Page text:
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An LED display adapted for DIY projects

This expandable LED display for a microcontroller in Figure 1 has a simple interface with only 6 data/control wires and can be easily accommodated to a DIY design. The display has static indication.

Figure 1 The expandable LED display for a microcontroller has a relatively simple interface with only 6 data/control wires.

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The main parameters are:

Digits: 8 Hex digits (may be more, expandable)Data & control wires: 6 (minimum)Power voltage: 3…6 VPower consumption: < 3…5 mA/digit (Rlim in range 2 k – 2.4 k for E = 3,3 V or, Rlim in range 4.3 k – 5.1 k for E = 5 V)

If you choose the segment current too low (lower than ~0.7 mA) some segments may become much darker than others. For this reason, it would be wise to check the performance of your indicators with the low current.

The circuit in Figure 1 is optimized for 7 segment indicators such as the A-522SR (dual, with common anode and super-bright LEDs) and DIP versions of the 74HC259 (8-bit addressable latch) and 74HC137 (decoder).

By placing the pair latch/indicator in close vicinity to one another, we can strongly reduce not only the dimensions of the display, but the amount of soldering as well. This characteristic makes the circuit very suitable for DIY designs. In this design, we can solder the Rlim resistors (SMD 0805) directly between the corresponding legs of the latch and indicator. The pin assignment is shown for this case.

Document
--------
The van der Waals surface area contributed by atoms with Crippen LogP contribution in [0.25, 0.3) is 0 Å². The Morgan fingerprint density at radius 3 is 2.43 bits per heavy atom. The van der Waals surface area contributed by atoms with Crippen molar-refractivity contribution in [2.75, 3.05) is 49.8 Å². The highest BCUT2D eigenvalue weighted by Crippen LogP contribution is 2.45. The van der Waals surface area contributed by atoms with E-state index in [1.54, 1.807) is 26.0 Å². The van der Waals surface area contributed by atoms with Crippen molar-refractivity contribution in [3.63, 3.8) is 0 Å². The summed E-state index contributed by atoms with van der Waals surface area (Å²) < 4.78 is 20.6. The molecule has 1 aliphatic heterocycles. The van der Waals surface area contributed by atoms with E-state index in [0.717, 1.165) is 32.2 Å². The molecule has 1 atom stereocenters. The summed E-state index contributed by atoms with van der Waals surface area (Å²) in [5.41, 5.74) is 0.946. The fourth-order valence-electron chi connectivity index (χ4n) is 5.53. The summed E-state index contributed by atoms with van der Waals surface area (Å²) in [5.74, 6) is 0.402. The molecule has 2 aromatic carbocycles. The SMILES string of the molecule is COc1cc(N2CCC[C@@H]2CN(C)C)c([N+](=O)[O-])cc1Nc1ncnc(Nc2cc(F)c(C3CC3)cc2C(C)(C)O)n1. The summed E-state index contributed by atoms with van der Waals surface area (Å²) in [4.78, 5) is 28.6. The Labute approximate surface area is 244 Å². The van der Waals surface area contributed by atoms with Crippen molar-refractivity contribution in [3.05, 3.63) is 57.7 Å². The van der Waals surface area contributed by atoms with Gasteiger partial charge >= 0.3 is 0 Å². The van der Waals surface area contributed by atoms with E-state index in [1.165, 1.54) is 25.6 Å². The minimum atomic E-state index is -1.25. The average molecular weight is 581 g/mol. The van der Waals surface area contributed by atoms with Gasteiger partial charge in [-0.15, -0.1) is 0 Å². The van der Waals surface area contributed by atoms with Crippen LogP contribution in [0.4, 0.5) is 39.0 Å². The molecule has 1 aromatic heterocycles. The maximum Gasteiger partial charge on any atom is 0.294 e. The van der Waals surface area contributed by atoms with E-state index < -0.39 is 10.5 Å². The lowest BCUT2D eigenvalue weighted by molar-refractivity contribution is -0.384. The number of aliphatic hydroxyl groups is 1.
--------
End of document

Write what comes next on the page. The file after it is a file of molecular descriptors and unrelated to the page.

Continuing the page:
The algorithm of the interface:

0. Initial/displaying state: P3=1, P4=0, all other pins are of no importance;

The steps required to change the data on the display are:

1. Set a digit’s address: P2..P0 = address;

2. P3= negative strobe 1-0-1 to latch the address;

3. Set a segment’s address: P2..P0 = address;

4. Set a value of D: P5=0 if the segment must be ON, P5=1 if OFF;

5. P4= positive strobe 0-1-0 to latch the value of D;

6. Repeat from (3) for the other segment, when all the segments are done, go to (1) while there are unattended digits.

This principle can be expanded for more digits simply using an analogous decoder with more legs.

—Peter Demchenko studied math at the University of Vilnius and has worked in software development.

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